The Library Scholars Grant Program was established in 1985 by the 50th anniversary gift of members of the Class of 1935, and the class has been continuously supportive of this fund for the past 29 years. This program supports access to unique collections of information around the country and the world for untenured and recently tenured Purdue faculty in all disciplines, from the West Lafayette, Calumet, Fort Wayne IUPUI and North Central campuses. The grants cover the expenses associated with the cost of transportation, lodging, meals and fees charged by the library or the collection owner.
Recipients for this year will be recognized at a luncheon on March 26. Last year's recipients, Jennifer Foray and Jonathan Swarts will make presentations about how the grant helped their research. On April 15 Mita Choudhury and Rebekah Klein Pejsová will make presentations in the Swaim Instruction Center from 2:30–3:30 p.m. about how the grant helped their research.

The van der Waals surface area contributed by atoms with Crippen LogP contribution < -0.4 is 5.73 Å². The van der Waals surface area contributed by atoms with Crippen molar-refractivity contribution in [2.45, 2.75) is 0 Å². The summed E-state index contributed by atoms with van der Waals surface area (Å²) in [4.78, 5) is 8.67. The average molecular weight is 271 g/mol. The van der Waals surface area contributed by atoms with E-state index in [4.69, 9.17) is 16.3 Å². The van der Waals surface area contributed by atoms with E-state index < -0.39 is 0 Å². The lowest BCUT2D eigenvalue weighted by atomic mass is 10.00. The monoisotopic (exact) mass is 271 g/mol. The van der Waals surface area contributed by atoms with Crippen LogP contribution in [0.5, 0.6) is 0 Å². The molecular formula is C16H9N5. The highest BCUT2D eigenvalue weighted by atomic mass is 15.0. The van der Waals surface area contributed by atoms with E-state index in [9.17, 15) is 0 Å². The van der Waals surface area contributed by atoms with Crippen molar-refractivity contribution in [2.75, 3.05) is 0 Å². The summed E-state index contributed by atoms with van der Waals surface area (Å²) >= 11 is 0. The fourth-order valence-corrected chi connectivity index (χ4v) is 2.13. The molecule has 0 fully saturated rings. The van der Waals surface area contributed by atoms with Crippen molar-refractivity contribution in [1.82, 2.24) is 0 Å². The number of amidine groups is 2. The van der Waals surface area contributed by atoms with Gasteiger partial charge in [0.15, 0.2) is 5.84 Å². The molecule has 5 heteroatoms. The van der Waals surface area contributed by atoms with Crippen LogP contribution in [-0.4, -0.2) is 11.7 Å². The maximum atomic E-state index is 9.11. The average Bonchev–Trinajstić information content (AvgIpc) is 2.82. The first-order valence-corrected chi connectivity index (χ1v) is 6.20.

Alicia C. Decker, assistant professor of History and Women’s, Gender, and Sexuality Studies, was awarded $5,000 to travel to the Truth and Reconciliation Records Collection at the National Archives Repository in South Africa to support research on her new book Public Secrets: A Gendered History of Enforced Disappearance in Post-Colonial Africa. Using transcripts from various truth commissions and commissions of inquiry from across the continent, as well as other types of archival and ethnographic data, this project explores the ways in which gender influences patterns and experiences of forcible abduction by the state. Decker is particularly interested in looking at disappearance, and other forms of political violence, as gendered scripts that are enacted by the state in order to maintain a certain performance of power. She is also curious about the ways in which various communities “read” these scripts, and how they engage with such knowledge, across space and time. Her study will involve comparative research in multiple African countries, including South Africa, Uganda, Nigeria, and Algeria. The Library Scholars Grant will support the first phase of research in South Africa, which involves analyzing videos of testimony given during the Human Rights Violations Hearings in 1996 and 1997. Decker will conduct this research during her sabbatical in the fall.